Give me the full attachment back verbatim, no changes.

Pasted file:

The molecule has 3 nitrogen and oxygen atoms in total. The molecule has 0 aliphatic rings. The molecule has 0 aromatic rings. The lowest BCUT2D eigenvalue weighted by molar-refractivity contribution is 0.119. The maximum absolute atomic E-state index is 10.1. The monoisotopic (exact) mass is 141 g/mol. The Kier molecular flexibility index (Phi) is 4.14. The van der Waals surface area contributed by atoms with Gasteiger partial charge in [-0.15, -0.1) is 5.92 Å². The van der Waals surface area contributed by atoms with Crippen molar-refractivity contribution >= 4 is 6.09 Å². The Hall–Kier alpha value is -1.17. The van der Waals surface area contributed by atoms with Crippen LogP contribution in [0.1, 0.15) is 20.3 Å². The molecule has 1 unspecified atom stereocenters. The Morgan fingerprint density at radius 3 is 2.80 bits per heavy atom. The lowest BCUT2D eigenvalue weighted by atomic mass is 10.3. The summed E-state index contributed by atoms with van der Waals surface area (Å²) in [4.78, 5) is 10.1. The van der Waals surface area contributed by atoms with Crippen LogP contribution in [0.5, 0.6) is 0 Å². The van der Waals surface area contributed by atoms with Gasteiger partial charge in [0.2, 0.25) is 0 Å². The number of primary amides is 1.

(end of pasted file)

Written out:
The molecule has 3 nitrogen and oxygen atoms in total. The molecule has 0 aliphatic rings. The molecule has 0 aromatic rings. The lowest BCUT2D eigenvalue weighted by molar-refractivity contribution is 0.119. The maximum absolute atomic E-state index is 10.1. The monoisotopic (exact) mass is 141 g/mol. The Kier molecular flexibility index (Phi) is 4.14. The van der Waals surface area contributed by atoms with Gasteiger partial charge in [-0.15, -0.1) is 5.92 Å². The van der Waals surface area contributed by atoms with Crippen molar-refractivity contribution >= 4 is 6.09 Å². The Hall–Kier alpha value is -1.17. The van der Waals surface area contributed by atoms with Crippen LogP contribution in [0.1, 0.15) is 20.3 Å². The molecule has 1 unspecified atom stereocenters. The Morgan fingerprint density at radius 3 is 2.80 bits per heavy atom. The lowest BCUT2D eigenvalue weighted by atomic mass is 10.3. The summed E-state index contributed by atoms with van der Waals surface area (Å²) in [4.78, 5) is 10.1. The van der Waals surface area contributed by atoms with Crippen LogP contribution in [0.5, 0.6) is 0 Å². The van der Waals surface area contributed by atoms with Gasteiger partial charge in [0.2, 0.25) is 0 Å². The number of primary amides is 1.